Why dwarf wizards are not a thing
The more freedom you’ve got in creating your character, the better, right?
You could be forgiven for thinking so, but it’s time to think again.
When creating a character in 1st-edition AD&D, your options are restricted in quite a number of ways that they are not in later editions. Selection of race is limited by ability scores, then class is limited by both ability scores and race which means that options for character class broadly follow stereotypical fantasy tropes.
That’s right, there are no Orc Paladins or Dwarf Wizards in 1st-edition. And if you want to play as a Paladin or Ranger, you better cross all your fingers and toes that the dice Gods are kind! Rolling up abilities high enough to qualify for these classes is hard!
All this is topped off with the most contentious rule of all: level limits by race. Perhaps unsurprisingly, AD&D does not account for Halfling Warlords shaping the destiny of worlds.
“But that sucks, you’re taking away all the fun!”, I hear the 5e player complain.
“I just ignored all those rules back in the day”, is a more common retort of an older player, “Gary Gygax wrote in the books you can change the rules however you like!”
Well, yeah he did. But he also warned against it.
The fact is that you can do the opposite of what every second page instructs if it takes your fancy, but you would not be playing the game the way it was intended to be. Whether that matters to you or not is another story of course. Each player and game-master should run the game the way find it to be fun. This post is not intended to be a lecture on how you must play. That is totally up to you.
Instead, my writing here is simply intended as a defense and justification for the rules as they are written. If you have never tried that, or if you’re new to 1st-edition, you may be forgiven for believing them to be overly restrictive. You may even think that it makes things boring because you can’t choose to play any interesting combinations. Let me try and dispel these myths for you.
I call these rules “Level Limits and Race/Class Restrictions”, and I like them. Paradoxically they do the exact opposite of making things boring, it’s actually the later edition rules that allow players unfettered freedom to create bizarre character combinations that makes things boring. Bear with me here and I’ll try and explain.
Let me start with race/class restrictions. An elf player has the option to play powerful multi-classed combinations such as a Fighter/Cleric/Magic-User, combining arcane and holy magic with ability to wear heavy armour and wield military weapons. A halfling player on the other hand, does not have this option. But what if you allowed the halfling to play as a mighty Fighter/Cleric/Magic-User too, it couldn’t hurt, right? Well, actually, yes, it could.
You see, what these restrictions are actually doing is enforcing uniqueness. The restrictions create the boundaries which define the race. Remove those boundaries and you remove part of what makes each race unique. If you allow the halfling the same occupational options as the elf, not only are you cheapening the elf by effectively making elves less unique, but you’re also creating a halfling that is so far removed from the norms in common fantasy settings that it becomes alienating. And in the end, what’s the difference between a halfling and an elf in your game world? One is three feet tall, and that’s about it. Now that is boring.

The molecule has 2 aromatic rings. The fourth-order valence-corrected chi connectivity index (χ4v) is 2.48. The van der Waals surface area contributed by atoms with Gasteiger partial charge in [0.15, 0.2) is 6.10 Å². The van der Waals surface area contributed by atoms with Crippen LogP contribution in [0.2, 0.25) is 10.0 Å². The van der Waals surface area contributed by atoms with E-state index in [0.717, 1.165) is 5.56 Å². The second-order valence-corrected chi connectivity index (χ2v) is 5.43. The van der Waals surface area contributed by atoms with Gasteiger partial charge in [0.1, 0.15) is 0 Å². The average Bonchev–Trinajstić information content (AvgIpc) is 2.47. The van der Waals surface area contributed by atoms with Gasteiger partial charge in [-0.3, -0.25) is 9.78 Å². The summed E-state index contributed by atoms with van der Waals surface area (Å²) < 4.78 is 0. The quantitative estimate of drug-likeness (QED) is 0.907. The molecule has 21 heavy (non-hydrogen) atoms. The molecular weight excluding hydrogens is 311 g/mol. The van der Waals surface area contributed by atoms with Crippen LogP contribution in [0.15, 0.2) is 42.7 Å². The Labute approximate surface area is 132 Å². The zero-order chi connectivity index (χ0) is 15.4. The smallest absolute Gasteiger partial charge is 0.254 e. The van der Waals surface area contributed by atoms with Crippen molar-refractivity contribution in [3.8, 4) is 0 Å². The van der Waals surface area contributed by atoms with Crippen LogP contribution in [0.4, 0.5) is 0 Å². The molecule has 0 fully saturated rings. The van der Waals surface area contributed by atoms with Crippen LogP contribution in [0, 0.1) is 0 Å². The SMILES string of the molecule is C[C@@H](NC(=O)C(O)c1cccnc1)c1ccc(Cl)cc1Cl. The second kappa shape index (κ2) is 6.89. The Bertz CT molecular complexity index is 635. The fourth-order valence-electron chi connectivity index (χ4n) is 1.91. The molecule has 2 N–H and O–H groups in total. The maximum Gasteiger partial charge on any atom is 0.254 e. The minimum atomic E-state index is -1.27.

This brings me to a point that I believe too few D&D players either appreciate or understand: playing an exotic race & class combination does not make your character any more interesting, it’s just making your character confusing. Neither is it being “creative” or “imaginative”. I hate to be the one to point it out, but inventing a bizarre character is trivially easy. The problem is that Zilbo Zaggins, the arcane Sorcerer and mighty Barbarian Warlord halfling is not so much an “imaginative” character as just a plain weird one.
One of the most important keys to creating a character that everybody at the table finds interesting is to create a character to which everybody at the table can easily relate. Make it effortless and fun for the other players and the game-master to interact with your character and role-play along-side your character, much like good actors play off each other when improvising scenes in a movie. That is what will make your character interesting (and also actually more fun for you to play), so my advice is not to make that more complicated than it need be.
We’re already asked to stretch our suspension of disbelief to the limit to roleplay inside a magical setting of heroic fantasy, there’s no need to stretch it any further. Lord of the Rings and other such works provide a history of well established fantasy tropes and we’d do well to show at least a little respect to those traditions, for it will make our own games all the more accessible, credible and immersive.